Article 118 - Murder
Article 118 of the UCMJ relates to murder. It says that an enlisted member
kills a human being
unlawfully, without excuse or justification if
- The design to kill was pre-mediated.
- He intended to kill the person or to inflict great bodily harm upon him.
- He was involved in an dangerous act, envisioning a wanton disregard for life.
- He kills a human being as he was perpetuating a burglary, sexual assault,
aggravated sexual contact, rape (including rape or sexual abuse of a child),
aggravated arson or robbery or if he was attempting to perpetuate these acts.
Such an enlisted member will suffer the punishments handed to him by a
court martial, unless he is held guilty under clauses 1 or 4, in which
case he shall be sentenced to death or life imprisonment. The maximum
punishment for committing pre-mediated murder under the UCMJ is a death
sentence. The minimum punishment is life imprisonment (the enlisted member
is eligible for parole).
Explanation for Article 119
The circumstances of the unlawful killing determines whether it is a murder
or another offense like manslaughter. The victim may die elsewhere, but
the murder is deemed to have happened at the location where the act or
omission was committed. Whether the individual dies when the act was committed
or later, it should result from the injury the individual received.
A murder is
premeditated only when an accused consciously conceives the thought that he wants to
take the other person's life and so acts on it. This means that the
accused had a
specific intent to kill the other person.
When the accused had formed a intent to kill, it is not important to show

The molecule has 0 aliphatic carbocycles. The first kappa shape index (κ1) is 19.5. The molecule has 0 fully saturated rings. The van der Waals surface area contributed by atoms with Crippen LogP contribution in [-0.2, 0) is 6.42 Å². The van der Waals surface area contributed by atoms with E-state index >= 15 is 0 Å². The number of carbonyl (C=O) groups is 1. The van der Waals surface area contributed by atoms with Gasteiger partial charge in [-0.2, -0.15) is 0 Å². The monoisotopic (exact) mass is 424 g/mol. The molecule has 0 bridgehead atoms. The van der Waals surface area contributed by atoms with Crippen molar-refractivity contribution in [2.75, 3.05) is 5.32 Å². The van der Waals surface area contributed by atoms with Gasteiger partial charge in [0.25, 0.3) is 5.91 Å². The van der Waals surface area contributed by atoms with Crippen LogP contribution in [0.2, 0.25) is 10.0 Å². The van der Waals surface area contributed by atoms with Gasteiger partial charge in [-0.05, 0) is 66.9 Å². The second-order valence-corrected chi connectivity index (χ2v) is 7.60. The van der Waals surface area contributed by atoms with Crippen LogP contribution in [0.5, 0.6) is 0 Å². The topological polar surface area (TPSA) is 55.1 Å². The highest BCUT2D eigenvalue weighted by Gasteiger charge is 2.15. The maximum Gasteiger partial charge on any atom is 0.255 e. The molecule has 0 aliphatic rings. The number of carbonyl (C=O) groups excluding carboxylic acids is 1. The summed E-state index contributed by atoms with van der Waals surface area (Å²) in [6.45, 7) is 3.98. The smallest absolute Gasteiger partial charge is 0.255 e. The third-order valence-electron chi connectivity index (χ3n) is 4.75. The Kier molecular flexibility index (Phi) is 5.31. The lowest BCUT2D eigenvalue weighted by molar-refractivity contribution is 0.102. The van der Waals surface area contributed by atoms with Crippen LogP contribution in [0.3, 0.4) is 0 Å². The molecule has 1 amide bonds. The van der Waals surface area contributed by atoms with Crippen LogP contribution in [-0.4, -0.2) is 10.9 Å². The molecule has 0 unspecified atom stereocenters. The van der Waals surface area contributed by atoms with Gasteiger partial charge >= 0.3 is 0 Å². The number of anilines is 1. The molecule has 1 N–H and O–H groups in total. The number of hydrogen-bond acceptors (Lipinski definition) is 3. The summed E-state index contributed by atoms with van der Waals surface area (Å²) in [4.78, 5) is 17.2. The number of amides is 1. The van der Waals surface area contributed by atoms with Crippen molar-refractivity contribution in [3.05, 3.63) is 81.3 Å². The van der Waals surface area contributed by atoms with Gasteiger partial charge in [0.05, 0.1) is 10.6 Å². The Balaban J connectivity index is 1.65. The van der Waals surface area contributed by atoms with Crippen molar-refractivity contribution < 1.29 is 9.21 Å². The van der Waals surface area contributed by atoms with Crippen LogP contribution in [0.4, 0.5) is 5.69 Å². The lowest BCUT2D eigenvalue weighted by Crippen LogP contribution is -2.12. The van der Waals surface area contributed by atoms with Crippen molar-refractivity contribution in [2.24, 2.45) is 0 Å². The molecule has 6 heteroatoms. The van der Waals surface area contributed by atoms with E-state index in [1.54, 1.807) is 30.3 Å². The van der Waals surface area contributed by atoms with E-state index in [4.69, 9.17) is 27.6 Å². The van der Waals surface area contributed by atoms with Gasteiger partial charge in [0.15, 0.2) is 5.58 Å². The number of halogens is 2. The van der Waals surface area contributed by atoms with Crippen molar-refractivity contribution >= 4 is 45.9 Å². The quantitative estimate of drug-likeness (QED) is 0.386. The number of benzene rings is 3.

how soon he put it into action. The circumstance of the murder can be
used to infer premeditation.
Interestingly, if the accused intended to kill a certain person, but inadvertently
or mistakenly kills another person, the accused will still be charged
with premeditated murder, because the intent to kill transfers to the
Voluntary intoxication, when it does not amount to legal insanity may result
in a reduction of the charge from pre-mediated murder to unpremeditated
murder. But unpremeditated murder cannot be reduced to manslaughter.
Intent to kill
In cases of an unlawful killing, even if the accused did not premeditate
the act but had an intent to kill, or inflict grievous bodily harm on
the victim, such an act is also murder. The inference is that the accused
knew the probable and natural consequence of the act, but still went ahead with it.
Great or grievous body harm does not include small injuries like a bloody
nose or a black eye, but dislocated or fractured bones, seriously damaged
internal organ and deep cuts are included.
Inherently dangerous acts
If the accused engages in a dangerous act and a person ends up dead, it
can be charged as a murder even if he did not intend to kill the other
person. It shows a wanton disregard for human life. For example, a soldier
throws a live grenade to another person or flies a plane low over a person.
The accused should be aware that the act is dangerous and death or grievous
bodily injury can result.
Death as a result of certain other offenses
If an individual is unlawfully killed while the accused was perpetuating
any of the offenses under clause 4 or attempting to perpetuate them, he
will be charged with murder. The accused cannot defend himself by saying
that the killing was accidental or unintended. The accused can also be
charged separately for the offenses under clause 4.
Manslaughter, which is covered under Article 119, is a lesser included
offense under Article 118. This means that even if the court find the